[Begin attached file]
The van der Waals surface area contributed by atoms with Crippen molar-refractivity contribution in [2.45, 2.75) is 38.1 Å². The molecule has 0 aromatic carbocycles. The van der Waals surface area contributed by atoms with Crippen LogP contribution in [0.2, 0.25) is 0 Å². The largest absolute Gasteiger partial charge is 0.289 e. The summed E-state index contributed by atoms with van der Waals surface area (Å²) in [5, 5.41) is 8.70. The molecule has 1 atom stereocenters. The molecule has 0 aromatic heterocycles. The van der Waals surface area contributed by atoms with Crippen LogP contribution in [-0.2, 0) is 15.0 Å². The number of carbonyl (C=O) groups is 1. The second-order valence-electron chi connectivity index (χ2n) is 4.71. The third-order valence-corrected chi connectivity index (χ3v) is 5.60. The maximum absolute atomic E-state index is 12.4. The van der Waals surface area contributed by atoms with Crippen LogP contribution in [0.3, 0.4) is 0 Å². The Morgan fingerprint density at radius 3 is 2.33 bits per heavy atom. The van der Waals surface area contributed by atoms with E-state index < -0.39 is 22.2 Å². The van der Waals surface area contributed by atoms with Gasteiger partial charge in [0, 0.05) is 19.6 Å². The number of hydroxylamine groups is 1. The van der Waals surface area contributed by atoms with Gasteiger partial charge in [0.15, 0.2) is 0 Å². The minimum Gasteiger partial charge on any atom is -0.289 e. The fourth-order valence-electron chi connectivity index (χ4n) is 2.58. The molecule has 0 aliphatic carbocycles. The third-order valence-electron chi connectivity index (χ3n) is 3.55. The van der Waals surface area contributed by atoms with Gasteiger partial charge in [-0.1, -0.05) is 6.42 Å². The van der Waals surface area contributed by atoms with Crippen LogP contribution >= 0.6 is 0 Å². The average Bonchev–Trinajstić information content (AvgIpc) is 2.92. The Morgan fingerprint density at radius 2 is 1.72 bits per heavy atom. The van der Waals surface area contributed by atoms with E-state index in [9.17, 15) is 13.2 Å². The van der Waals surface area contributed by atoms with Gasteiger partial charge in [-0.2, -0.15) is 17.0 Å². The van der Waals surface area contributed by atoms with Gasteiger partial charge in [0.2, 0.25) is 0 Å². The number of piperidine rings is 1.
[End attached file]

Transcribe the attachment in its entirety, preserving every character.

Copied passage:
The van der Waals surface area contributed by atoms with Crippen molar-refractivity contribution in [2.45, 2.75) is 38.1 Å². The molecule has 0 aromatic carbocycles. The van der Waals surface area contributed by atoms with Crippen LogP contribution in [0.2, 0.25) is 0 Å². The largest absolute Gasteiger partial charge is 0.289 e. The summed E-state index contributed by atoms with van der Waals surface area (Å²) in [5, 5.41) is 8.70. The molecule has 1 atom stereocenters. The molecule has 0 aromatic heterocycles. The van der Waals surface area contributed by atoms with Crippen LogP contribution in [-0.2, 0) is 15.0 Å². The number of carbonyl (C=O) groups is 1. The second-order valence-electron chi connectivity index (χ2n) is 4.71. The third-order valence-corrected chi connectivity index (χ3v) is 5.60. The maximum absolute atomic E-state index is 12.4. The van der Waals surface area contributed by atoms with Crippen LogP contribution in [0.3, 0.4) is 0 Å². The Morgan fingerprint density at radius 3 is 2.33 bits per heavy atom. The van der Waals surface area contributed by atoms with E-state index < -0.39 is 22.2 Å². The van der Waals surface area contributed by atoms with Gasteiger partial charge in [0, 0.05) is 19.6 Å². The number of hydroxylamine groups is 1. The van der Waals surface area contributed by atoms with Gasteiger partial charge in [0.15, 0.2) is 0 Å². The minimum Gasteiger partial charge on any atom is -0.289 e. The fourth-order valence-electron chi connectivity index (χ4n) is 2.58. The molecule has 0 aliphatic carbocycles. The third-order valence-electron chi connectivity index (χ3n) is 3.55. The van der Waals surface area contributed by atoms with Gasteiger partial charge in [-0.1, -0.05) is 6.42 Å². The van der Waals surface area contributed by atoms with Crippen LogP contribution >= 0.6 is 0 Å². The average Bonchev–Trinajstić information content (AvgIpc) is 2.92. The Morgan fingerprint density at radius 2 is 1.72 bits per heavy atom. The van der Waals surface area contributed by atoms with E-state index in [9.17, 15) is 13.2 Å². The van der Waals surface area contributed by atoms with Gasteiger partial charge in [-0.2, -0.15) is 17.0 Å². The van der Waals surface area contributed by atoms with Gasteiger partial charge in [0.2, 0.25) is 0 Å². The number of piperidine rings is 1.